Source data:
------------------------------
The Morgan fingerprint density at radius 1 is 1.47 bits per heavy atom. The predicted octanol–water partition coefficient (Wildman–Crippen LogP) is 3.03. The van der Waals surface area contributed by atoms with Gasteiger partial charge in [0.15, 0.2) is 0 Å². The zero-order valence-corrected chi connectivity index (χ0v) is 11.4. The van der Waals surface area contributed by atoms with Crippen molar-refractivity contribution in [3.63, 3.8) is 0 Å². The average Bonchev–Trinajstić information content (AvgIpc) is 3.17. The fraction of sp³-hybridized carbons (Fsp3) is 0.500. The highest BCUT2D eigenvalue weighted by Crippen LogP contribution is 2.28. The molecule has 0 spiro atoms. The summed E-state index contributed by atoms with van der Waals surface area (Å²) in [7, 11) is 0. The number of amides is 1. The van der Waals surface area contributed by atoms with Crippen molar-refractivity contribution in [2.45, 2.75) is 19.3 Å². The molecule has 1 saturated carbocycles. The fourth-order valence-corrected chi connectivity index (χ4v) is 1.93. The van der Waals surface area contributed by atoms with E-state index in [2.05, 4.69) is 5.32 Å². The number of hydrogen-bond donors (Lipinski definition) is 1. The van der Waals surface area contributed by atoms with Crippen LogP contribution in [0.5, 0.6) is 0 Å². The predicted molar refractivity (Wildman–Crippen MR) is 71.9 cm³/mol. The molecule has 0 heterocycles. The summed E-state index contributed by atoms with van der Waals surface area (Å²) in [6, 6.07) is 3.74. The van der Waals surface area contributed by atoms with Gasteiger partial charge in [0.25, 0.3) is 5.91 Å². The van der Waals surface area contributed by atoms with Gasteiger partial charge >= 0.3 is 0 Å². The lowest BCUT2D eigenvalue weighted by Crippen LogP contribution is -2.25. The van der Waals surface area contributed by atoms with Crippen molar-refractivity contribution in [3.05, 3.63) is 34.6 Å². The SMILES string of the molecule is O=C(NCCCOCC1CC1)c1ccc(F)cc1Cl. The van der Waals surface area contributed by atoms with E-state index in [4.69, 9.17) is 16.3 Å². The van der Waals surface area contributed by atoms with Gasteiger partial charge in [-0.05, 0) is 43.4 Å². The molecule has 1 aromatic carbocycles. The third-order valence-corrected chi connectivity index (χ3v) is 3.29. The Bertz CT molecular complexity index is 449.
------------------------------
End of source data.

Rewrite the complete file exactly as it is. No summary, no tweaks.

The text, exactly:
The Morgan fingerprint density at radius 1 is 1.47 bits per heavy atom. The predicted octanol–water partition coefficient (Wildman–Crippen LogP) is 3.03. The van der Waals surface area contributed by atoms with Gasteiger partial charge in [0.15, 0.2) is 0 Å². The zero-order valence-corrected chi connectivity index (χ0v) is 11.4. The van der Waals surface area contributed by atoms with Crippen molar-refractivity contribution in [3.63, 3.8) is 0 Å². The average Bonchev–Trinajstić information content (AvgIpc) is 3.17. The fraction of sp³-hybridized carbons (Fsp3) is 0.500. The highest BCUT2D eigenvalue weighted by Crippen LogP contribution is 2.28. The molecule has 0 spiro atoms. The summed E-state index contributed by atoms with van der Waals surface area (Å²) in [7, 11) is 0. The number of amides is 1. The van der Waals surface area contributed by atoms with Crippen molar-refractivity contribution in [2.45, 2.75) is 19.3 Å². The molecule has 1 saturated carbocycles. The fourth-order valence-corrected chi connectivity index (χ4v) is 1.93. The van der Waals surface area contributed by atoms with E-state index in [2.05, 4.69) is 5.32 Å². The number of hydrogen-bond donors (Lipinski definition) is 1. The van der Waals surface area contributed by atoms with Crippen LogP contribution in [0.5, 0.6) is 0 Å². The predicted molar refractivity (Wildman–Crippen MR) is 71.9 cm³/mol. The molecule has 0 heterocycles. The summed E-state index contributed by atoms with van der Waals surface area (Å²) in [6, 6.07) is 3.74. The van der Waals surface area contributed by atoms with Gasteiger partial charge in [0.25, 0.3) is 5.91 Å². The van der Waals surface area contributed by atoms with Gasteiger partial charge >= 0.3 is 0 Å². The lowest BCUT2D eigenvalue weighted by Crippen LogP contribution is -2.25. The van der Waals surface area contributed by atoms with Crippen molar-refractivity contribution in [3.05, 3.63) is 34.6 Å². The SMILES string of the molecule is O=C(NCCCOCC1CC1)c1ccc(F)cc1Cl. The van der Waals surface area contributed by atoms with E-state index in [4.69, 9.17) is 16.3 Å². The van der Waals surface area contributed by atoms with Gasteiger partial charge in [-0.05, 0) is 43.4 Å². The molecule has 1 aromatic carbocycles. The third-order valence-corrected chi connectivity index (χ3v) is 3.29. The Bertz CT molecular complexity index is 449.